UConn’s Natural Resources Conservation Academy (NRCA) offers several educational programs for both children and adults, including the Conservation Ambassador Program, Conservation Partnership program, and Teacher Professional Learning program. Environmental education is a crucial part of working towards a more sustainable world. The first step in making positive environmental changes both locally and worldwide is making sure that the public is knowledgeable on issues and their possible solutions.
This summer, I am working with the NRCA as their Environmental Education Intern through the UConn Extension program. In this position I will help organize and teach the UConn Pre-College Summer Environmental Conservation course. This involves preparing lessons and activities for high school students covering a range of topics such as green infrastructure, forestry, wildlife techniques, and water quality. Through this program, I hope to inspire students to continue their education in environmental topics, and also to place value on conservation and sustainability issues. At the end of the program, the students will have come up with an environmental project to complete in their own community. I hope that through this position I will push future college students to continue to value the environment and take action in their communities. In addition to preparing materials for the course, I am also assisting NRCA with analyzing databases with information on programs from the previous years, to be able to better understand participation, demographics, and project topics. This will help NRCA create informed goals when it comes to improving their programs and catering them to the public.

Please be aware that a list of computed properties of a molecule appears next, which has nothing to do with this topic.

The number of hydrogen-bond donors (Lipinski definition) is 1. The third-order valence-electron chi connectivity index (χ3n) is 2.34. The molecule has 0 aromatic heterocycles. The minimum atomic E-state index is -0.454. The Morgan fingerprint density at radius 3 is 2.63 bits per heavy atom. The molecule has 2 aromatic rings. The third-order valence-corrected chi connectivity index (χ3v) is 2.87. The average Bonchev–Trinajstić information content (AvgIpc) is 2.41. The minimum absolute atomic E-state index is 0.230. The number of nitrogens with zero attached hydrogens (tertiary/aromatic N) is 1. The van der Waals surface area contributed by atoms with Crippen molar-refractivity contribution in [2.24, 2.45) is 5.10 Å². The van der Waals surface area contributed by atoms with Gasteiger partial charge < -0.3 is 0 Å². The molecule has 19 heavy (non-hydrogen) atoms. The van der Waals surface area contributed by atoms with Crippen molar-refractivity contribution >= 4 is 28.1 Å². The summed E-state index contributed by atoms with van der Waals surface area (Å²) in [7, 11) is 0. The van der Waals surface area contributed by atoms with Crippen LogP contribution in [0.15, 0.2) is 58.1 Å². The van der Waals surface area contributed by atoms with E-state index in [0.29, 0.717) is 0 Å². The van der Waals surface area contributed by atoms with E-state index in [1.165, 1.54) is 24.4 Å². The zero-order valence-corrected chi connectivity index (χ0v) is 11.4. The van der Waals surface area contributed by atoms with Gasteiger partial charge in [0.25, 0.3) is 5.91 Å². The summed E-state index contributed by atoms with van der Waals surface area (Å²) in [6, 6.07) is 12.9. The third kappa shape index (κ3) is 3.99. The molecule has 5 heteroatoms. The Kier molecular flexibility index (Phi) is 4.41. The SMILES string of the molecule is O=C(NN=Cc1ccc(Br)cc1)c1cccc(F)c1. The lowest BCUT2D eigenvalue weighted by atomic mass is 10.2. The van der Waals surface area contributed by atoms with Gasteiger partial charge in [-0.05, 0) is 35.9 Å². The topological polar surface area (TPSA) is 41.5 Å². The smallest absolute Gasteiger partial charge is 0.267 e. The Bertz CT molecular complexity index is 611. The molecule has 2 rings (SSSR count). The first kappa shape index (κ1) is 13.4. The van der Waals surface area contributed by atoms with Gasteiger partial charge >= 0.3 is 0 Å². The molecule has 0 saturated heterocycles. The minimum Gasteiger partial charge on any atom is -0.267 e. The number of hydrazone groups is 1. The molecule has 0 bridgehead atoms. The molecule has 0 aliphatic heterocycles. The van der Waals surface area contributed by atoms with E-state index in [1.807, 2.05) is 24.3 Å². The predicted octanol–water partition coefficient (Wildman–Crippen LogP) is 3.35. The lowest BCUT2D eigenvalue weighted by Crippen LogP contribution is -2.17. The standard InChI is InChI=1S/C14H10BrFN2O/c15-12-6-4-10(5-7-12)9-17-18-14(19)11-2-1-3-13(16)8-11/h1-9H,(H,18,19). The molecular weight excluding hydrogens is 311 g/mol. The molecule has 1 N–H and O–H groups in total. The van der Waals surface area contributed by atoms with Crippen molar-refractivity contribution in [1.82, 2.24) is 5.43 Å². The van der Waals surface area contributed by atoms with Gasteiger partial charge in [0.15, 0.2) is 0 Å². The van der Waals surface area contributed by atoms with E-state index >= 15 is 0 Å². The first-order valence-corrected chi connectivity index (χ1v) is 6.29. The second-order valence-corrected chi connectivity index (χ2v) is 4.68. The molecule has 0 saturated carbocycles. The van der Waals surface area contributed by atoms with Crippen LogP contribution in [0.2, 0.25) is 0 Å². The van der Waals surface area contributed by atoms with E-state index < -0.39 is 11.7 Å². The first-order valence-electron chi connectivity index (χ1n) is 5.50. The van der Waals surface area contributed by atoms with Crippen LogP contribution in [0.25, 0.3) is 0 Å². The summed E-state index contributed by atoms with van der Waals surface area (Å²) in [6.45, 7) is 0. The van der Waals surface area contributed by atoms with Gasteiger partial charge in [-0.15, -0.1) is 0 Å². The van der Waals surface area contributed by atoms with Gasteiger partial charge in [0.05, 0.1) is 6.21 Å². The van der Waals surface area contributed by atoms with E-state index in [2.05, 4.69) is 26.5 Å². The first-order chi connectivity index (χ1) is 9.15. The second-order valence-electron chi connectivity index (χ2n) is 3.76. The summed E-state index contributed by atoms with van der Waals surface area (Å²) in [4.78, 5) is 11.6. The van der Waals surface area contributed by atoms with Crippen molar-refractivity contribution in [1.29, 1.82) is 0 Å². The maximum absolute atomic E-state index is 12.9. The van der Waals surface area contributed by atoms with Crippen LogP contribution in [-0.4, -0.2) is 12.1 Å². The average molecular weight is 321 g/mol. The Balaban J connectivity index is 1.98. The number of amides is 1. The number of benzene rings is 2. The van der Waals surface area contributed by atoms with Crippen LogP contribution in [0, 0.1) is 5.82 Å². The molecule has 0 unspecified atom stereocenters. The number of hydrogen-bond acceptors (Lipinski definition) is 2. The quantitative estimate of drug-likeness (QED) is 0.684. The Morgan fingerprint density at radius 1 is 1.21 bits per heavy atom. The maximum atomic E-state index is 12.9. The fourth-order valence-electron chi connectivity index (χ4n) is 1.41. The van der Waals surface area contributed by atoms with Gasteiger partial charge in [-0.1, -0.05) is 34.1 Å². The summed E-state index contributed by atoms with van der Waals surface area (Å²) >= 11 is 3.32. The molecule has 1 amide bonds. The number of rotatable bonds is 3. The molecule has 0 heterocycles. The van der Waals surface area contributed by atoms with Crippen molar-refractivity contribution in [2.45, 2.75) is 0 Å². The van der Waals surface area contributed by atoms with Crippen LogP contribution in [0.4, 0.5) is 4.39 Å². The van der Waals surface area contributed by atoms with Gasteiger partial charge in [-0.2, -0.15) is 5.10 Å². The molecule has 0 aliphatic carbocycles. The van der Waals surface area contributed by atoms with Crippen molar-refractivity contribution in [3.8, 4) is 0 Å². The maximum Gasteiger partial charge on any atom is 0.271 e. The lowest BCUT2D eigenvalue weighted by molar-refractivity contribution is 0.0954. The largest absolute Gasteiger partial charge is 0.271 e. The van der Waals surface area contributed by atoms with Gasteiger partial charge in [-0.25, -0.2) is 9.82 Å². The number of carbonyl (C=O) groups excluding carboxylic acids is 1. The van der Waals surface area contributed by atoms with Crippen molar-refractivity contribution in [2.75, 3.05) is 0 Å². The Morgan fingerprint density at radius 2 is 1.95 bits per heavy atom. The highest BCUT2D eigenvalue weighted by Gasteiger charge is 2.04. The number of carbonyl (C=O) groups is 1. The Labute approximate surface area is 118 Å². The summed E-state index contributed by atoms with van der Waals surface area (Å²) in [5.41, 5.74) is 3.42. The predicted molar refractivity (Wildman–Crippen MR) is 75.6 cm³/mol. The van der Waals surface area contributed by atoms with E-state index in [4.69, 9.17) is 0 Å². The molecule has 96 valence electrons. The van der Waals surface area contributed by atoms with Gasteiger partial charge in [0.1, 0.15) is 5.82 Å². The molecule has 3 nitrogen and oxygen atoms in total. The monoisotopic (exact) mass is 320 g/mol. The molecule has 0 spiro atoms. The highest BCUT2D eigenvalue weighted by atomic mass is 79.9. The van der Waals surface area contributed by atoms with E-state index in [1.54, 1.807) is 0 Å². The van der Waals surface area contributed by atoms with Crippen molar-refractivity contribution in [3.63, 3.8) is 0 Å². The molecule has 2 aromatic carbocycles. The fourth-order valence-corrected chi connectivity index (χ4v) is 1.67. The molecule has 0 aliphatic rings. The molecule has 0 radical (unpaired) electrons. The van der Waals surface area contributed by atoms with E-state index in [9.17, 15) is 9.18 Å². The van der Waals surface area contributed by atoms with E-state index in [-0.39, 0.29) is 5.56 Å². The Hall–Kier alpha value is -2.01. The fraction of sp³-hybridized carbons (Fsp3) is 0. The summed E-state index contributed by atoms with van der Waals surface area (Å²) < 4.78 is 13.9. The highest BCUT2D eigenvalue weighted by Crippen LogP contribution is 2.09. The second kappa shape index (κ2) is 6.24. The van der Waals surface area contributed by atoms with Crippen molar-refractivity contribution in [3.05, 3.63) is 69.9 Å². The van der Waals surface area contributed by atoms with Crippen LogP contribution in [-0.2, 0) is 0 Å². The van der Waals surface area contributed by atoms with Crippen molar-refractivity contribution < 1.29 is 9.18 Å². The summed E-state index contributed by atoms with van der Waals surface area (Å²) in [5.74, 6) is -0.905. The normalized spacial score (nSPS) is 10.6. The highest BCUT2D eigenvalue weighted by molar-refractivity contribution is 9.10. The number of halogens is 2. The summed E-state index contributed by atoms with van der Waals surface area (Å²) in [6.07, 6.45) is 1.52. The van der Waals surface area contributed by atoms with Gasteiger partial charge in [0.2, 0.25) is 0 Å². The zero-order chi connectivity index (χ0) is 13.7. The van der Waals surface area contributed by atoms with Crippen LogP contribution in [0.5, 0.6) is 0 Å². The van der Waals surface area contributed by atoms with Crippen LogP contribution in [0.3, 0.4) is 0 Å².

By Abigail Bar, UConn Extension Intern
The Connecticut Conference on Natural Resources and Connecticut Outdoor & Environmental Education Association Joint Conference for 2021 will be Monday, March 15, 2021 from 9:00AM – 3:30PM.
This year’s theme is Creating a More Equitable & Inclusive Environmental Sector.
Click here to register.
Visit the conference website to learn more about conference highlights, including:
- Plenary Panel: BIPOC Young Environmental Professionals: Stories & Reflections to Guide Ways Forward
- Keynote: Parker McMullen Bushman: Making the Outdoors Welcoming Spaces for All People
- Conference platform facilitating 24 concurrent talks and an interactive poster & networking session (stay tuned for a call for presentation next week)
Interested in being a CCNR-COEEA Sponsor? Learn more here: https://ctcnr.weebly.com/host–sponsors.html
Hello everyone, my name is Meg Sanders, and I am a UConn Extension Environmental Education intern with the Natural Resources Conservation Academy for summer 2020.
A little bit about myself, I am a sophomore at UConn studying environmental science with a minor in communication. I was an intern with UConn Extension during the summer of 2019 and I worked with other extension educators and 4-H educators. My experience with UConn Extension has allowed me to gain valuable field experiences at Auer Farm, the 4-H Hartford County Fair, and other 4-H sites in CT. I’ve been really lucky to have had opportunities working with many diverse groups of youth and adults in order to both teach others and learn about their experiences with the environment. I especially loved working with CT youth at Auer Farm, and being able to teach students who didn’t have much experience with rural ecosystems about the animals on a farm.
During the academic school year of 2019-2020, I was a grant recipient for the UConn Co-op Legacy Fellowship Change Grant. With this grant, I worked with two fellow UConn undergraduate students to create environmental education curriculum kits that we hoped to distribute to middle school educators all over Connecticut. We prepared an online and in-class curriculum using existing 4-H educational materials on climate change education, and planned to distribute these and kits to CT middle schools before schools were closed down this spring. This effort was done in paralleled with Connecticut Environmental Action Day. From this experience, I was able to learn more about what goes into creating environmental educational content, and was able to further my experience working with extension educators.